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  #11  
Old 07-13-2012
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Re: VHF DSC Handheld with AIS?

The item you want may actually NEVER be built. AIS is to identify a particular ship and a handheld can easily be moved from place to place. Don't know if they'll go for that.

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Old 07-14-2012
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Re: VHF DSC Handheld with AIS?

Doesn't the MMSI in a DSC capable VHF also pertain to a specific vessel? They are available as handheld units.
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Old 07-14-2012
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Re: VHF DSC Handheld with AIS?

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Originally Posted by PaulinVictoria View Post
Doesn't the MMSI in a DSC capable VHF also pertain to a specific vessel? They are available as handheld units.
Sure, but you have to push the Distress button to transmit it and that wouldn't really alert an oncoming tanker in real time. It seems the OP wants commercial traffic to see them paddling along in real time and move around, if there is an unintended conflict. I think that is much easier accomplished by staying out of the deep water channel.
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  #14  
Old 07-14-2012
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Re: VHF DSC Handheld with AIS?

Let me take a moment and clarify my previous statements. Lets presume that a handheld unit existed (perhaps by now one does) that combines a VHF radio, a GPS, and a receive only AIS. VHF radio transmissions are line of sight. Given a height of eye of about 3 feet (you are sitting rowing) your end of the equation is a range of about 2 NM. The other end is where you get all the distance. You might be able to see a commercial ship at 10 NM away. You will not see most fishing vessels and a lot of "work boat" type vessels as they are not required to carry an AIS and most of them don't. Now lets add transmit to your AIS. Stipulating that they have solved the power problem (it has a 99th generation battery, a solar panel, a wind generator, and a towed generator) it still is putting out about 6 watts. Effective range - 3 to 5 NM. For most fast moving commercial ships (except for Carnival Cruise Lines - they turn for nobody!) 3 NM is about the range at which they need to start taking evasive action to give you a wide enough passing range. Again, assuming that someone is actually paying attention on the bridge (1) in any wave pattern they most likely can't see you against the background of the waves and (2) they have to start reacting immediately.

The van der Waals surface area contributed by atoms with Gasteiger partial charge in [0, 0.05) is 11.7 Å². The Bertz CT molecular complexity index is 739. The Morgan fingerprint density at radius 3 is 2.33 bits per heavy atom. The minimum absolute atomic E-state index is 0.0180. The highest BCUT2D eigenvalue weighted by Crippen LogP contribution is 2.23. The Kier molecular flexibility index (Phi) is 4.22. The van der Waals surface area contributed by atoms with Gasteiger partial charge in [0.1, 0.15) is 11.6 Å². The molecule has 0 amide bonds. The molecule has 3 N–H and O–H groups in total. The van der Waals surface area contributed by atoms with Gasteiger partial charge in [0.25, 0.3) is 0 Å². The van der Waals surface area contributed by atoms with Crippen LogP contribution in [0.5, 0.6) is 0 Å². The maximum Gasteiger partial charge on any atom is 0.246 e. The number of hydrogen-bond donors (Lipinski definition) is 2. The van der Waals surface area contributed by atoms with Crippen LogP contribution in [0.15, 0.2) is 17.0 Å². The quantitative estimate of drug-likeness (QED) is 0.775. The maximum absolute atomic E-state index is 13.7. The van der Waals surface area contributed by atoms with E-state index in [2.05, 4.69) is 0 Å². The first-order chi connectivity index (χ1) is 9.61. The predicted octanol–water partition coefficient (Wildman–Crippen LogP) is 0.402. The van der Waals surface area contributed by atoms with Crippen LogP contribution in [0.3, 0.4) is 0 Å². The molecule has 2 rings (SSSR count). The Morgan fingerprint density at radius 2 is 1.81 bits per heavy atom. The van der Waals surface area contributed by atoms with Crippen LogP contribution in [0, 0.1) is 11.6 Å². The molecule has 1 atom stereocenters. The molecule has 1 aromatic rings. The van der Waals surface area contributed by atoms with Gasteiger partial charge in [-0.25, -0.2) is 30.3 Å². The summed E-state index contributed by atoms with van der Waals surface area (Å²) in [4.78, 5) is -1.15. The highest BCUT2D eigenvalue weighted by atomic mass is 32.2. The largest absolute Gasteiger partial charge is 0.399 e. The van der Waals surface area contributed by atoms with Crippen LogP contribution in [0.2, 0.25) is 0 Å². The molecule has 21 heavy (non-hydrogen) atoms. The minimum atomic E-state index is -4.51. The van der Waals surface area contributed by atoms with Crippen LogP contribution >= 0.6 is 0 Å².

Will someone put it all together in a single handheld package? Sure, there will be a market. But will it make you safer? I think only on a very marginal basis.

I just transited the Atlantic from Florida to Portugal with a 25 watt radio and a masthead mounted antenna. In iffy weather (which disperses the radio waves) I would get a good fix on commercial ships at a range of 8 to 10 miles. As a safety measure I would frequently call them on the radio and ask "are you aware I am here and that I am a sailboat under sail?" Those conversations frequently took 3 to 5 minutes before I was satisfied that they had the picture in hand. Even so several of the ships considered 0.2 NM a safe passing range - something that still made me uncomfortable.

I hope this helps.
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Last edited by svzephyr44; 07-14-2012 at 10:52 AM. Reason: underlining
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Old 07-16-2012